Speciation research covers a broad array of scientific fields, starting from molecular and cellular biology to evolutionary biology. A rapidly growing amount of assembled genomes and transcriptomes make possible to study speciation in much more detail than before. Looking at patterns of genomic divergence, identifying footprints of selection, or mapping genes that are involved in reproductive isolation are just a few of the powerful genomic approaches that recently become available to study speciation. Today it is not rare that speciation research pushes the existing knowledge to frontiers of technologies and advanced algorithms.
This symposium will welcome research in model and non-model species integrating emerging themes and novel approaches, together with a reassessment of more traditional methodologies in order to understand why and how organisms diversify.
The biological impact of transposable elements
Organizers: Josefa González, Ellen Pritham
Confirmed speakers: Vera Gorbunova, Nelson Lau
Transposable elements are a diverse set of genetic elements able to integrate and often propagate within and between genomes. Transposable elements are found in nearly all organisms and often account for the bulk of their genetic material. As with so many areas of genetics, the advent of genomic technologies has revolutionized the study of transposable elements and their biological impact. This has led to an avalanche of important discoveries revealing new mechanisms through which transposable elements have shaped the chromosomal and regulatory architecture of genomes.
This symposium will showcase the impressive array of mechanisms through which mobile elements have shaped genomes and influenced the evolutionary trajectory of their host. By focusing on the biological impact of transposable element-induced mutations, we aim at designing a program that is appealing to researchers beyond the transposable element community.
The evolution of alternative splicing
Organizers: Julien Roux, Élodie Laine, Hugues Richard
Confirmed speakers: Chris Burge
Post-transcriptional modifications of mRNAs by alternative splicing (AS) are thought to be an important road for evolutionary innovation. The advent of RNA-seq has enabled deep surveys of the splicing complexity across species. However, there are still large gaps in our understanding of the significance of AS evolution. This symposium aims at moving beyond simple comparisons of AS
events across species to the study of the functional impact of new isoforms during evolution.
We will highlight the latest advances in the field, notably related to the following questions:
• How did splicing evolve between species? What use can be made of the last sequencing technologies (e.g., long-reads) to describe the evolution of AS at an unprecedented resolution?
• Recent studies have highlighted that many isoforms are low-abundance and species-specific. What portion of AS might just represent “noise”? How could it influence the evolution of transcriptomes?
• What is the functional impact of AS on the evolution of proteins? E.g., does AS modulate proteinprotein interaction networks? What are the changes induced by AS on protein structures?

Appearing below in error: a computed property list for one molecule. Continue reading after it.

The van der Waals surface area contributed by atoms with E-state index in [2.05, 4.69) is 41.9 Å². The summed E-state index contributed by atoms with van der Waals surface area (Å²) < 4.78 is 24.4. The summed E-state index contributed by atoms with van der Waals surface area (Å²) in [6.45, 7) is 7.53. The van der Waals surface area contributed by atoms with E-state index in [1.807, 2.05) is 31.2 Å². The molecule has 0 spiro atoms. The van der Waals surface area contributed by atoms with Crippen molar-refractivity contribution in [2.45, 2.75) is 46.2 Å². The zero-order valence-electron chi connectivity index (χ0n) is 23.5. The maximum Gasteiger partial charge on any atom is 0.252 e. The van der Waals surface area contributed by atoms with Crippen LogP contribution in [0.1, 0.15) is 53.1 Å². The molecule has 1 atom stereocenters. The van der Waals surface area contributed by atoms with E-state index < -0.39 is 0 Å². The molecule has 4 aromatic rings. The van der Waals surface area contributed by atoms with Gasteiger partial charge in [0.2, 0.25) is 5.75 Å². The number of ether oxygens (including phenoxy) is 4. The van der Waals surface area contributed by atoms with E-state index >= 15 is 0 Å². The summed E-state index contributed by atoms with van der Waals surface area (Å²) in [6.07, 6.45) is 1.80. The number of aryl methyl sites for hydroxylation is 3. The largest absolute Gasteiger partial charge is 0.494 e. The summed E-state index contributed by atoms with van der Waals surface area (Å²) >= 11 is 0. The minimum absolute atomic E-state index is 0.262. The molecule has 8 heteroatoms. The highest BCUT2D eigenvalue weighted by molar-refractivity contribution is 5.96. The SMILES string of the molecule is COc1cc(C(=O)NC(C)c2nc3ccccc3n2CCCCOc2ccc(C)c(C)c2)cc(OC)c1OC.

The golden age of Archaea: unveiling the diversity and evolution of the third Domain of Life
Organizers: Simonetta Gribaldo, Céline Brochier-Armanet
Confirmed speakers: Graeme Nicol
Since their discovery nearly 40 years ago, the Archaea have not stopped being one of the major challenges of Evolutionary Biology. From a cell biology and genomic point of view they represent chimeras of prokaryotic and eukaryotic features, which places them in a key position in the Tree of Life. They thrive in a wide variety of contrasted environments, from deep oceans to the human gut, and have occupied key roles in the setup of major biogeochemical cycles of the early Earth. The development of culture-independent genomics techniques is providing access to an ever-larger and so far inaccessible fraction of archaeal diversity. This leads to a number of exciting discoveries that are revolutionizing our vision of archaeal evolution, generating novel challenges to dissect the nature of the archaeal ancestor and the evolutionary trajectories that shaped this domain. The archaeal tree is being rapidly filled up with new branches constituting entire phyla and orders with novel characteristics, including a number of nanosized lineages representing new unexplored examples of genomic reduction. Novel genomic data has highlighted the existence of additional eukaryotic-like characters previously unsuspected in the archaea and puzzlingly scattered among different lineages, and re-launched the issue of their still unclear and debated role in eukaryogenesis.
The horizontal component of microbial evolution
Organizers: Tal Dagan, J. Peter Gogarten
Confirmed speakers: Uri Gophna
Microbes are found everywhere: in clouds and rain drops, on tree leaves, in soil and oceans, on and in our body. Bacteria are interesting research subjects not only due to their impact on human health dynamics and ecological transitions but also because of their genetic characteristics. Unlike eukaryotes, their evolution comprises both vertical and horizontal components. Recombination at thespecies level plays a role in selective sweeps through the population, while inter-species lateral genetransfer has important implications to microbial adaptation and evolutionary transformations. The advance in high throughput sequencing methods has enabled to study the impact the horizontal component on microbial genome evolution at an unprecedented resolution. Research in this field covers a broad range of topics including the biology of DNA transfer mechanisms, the ecology of mobile genetic elements, experimental evolution of rapid adaptation, and phylogenetics of reticulation events.